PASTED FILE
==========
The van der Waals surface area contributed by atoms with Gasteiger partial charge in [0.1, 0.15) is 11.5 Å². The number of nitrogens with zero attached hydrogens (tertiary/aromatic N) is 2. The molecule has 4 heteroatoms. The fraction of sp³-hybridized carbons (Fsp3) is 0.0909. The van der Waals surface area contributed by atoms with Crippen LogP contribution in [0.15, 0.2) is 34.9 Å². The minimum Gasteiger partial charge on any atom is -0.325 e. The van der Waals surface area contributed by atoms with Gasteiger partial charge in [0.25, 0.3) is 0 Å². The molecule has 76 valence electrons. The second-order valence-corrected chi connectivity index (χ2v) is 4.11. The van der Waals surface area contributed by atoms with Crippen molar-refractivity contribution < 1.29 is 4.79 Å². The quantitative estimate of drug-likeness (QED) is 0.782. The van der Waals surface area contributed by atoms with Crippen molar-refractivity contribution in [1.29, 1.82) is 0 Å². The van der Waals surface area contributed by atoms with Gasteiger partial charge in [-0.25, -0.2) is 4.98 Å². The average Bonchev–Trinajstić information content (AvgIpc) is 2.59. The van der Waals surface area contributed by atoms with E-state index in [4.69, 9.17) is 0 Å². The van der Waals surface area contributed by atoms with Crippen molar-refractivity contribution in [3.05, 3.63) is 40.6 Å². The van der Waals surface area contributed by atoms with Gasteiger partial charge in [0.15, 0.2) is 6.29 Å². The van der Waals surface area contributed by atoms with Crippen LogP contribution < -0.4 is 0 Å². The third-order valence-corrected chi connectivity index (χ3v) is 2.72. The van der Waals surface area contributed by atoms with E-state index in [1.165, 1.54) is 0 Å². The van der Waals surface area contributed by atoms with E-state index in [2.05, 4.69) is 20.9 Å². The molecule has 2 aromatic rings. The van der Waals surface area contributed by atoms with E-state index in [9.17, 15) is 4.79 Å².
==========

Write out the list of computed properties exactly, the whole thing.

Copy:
The van der Waals surface area contributed by atoms with Gasteiger partial charge in [0.1, 0.15) is 11.5 Å². The number of nitrogens with zero attached hydrogens (tertiary/aromatic N) is 2. The molecule has 4 heteroatoms. The fraction of sp³-hybridized carbons (Fsp3) is 0.0909. The van der Waals surface area contributed by atoms with Crippen LogP contribution in [0.15, 0.2) is 34.9 Å². The minimum Gasteiger partial charge on any atom is -0.325 e. The van der Waals surface area contributed by atoms with Gasteiger partial charge in [0.25, 0.3) is 0 Å². The molecule has 76 valence electrons. The second-order valence-corrected chi connectivity index (χ2v) is 4.11. The van der Waals surface area contributed by atoms with Crippen molar-refractivity contribution < 1.29 is 4.79 Å². The quantitative estimate of drug-likeness (QED) is 0.782. The van der Waals surface area contributed by atoms with Crippen molar-refractivity contribution in [1.29, 1.82) is 0 Å². The van der Waals surface area contributed by atoms with Gasteiger partial charge in [-0.25, -0.2) is 4.98 Å². The average Bonchev–Trinajstić information content (AvgIpc) is 2.59. The van der Waals surface area contributed by atoms with E-state index in [4.69, 9.17) is 0 Å². The van der Waals surface area contributed by atoms with Crippen molar-refractivity contribution in [3.05, 3.63) is 40.6 Å². The van der Waals surface area contributed by atoms with Gasteiger partial charge in [0.15, 0.2) is 6.29 Å². The van der Waals surface area contributed by atoms with Crippen LogP contribution < -0.4 is 0 Å². The third-order valence-corrected chi connectivity index (χ3v) is 2.72. The van der Waals surface area contributed by atoms with E-state index in [1.165, 1.54) is 0 Å². The van der Waals surface area contributed by atoms with E-state index in [2.05, 4.69) is 20.9 Å². The molecule has 2 aromatic rings. The van der Waals surface area contributed by atoms with E-state index in [9.17, 15) is 4.79 Å².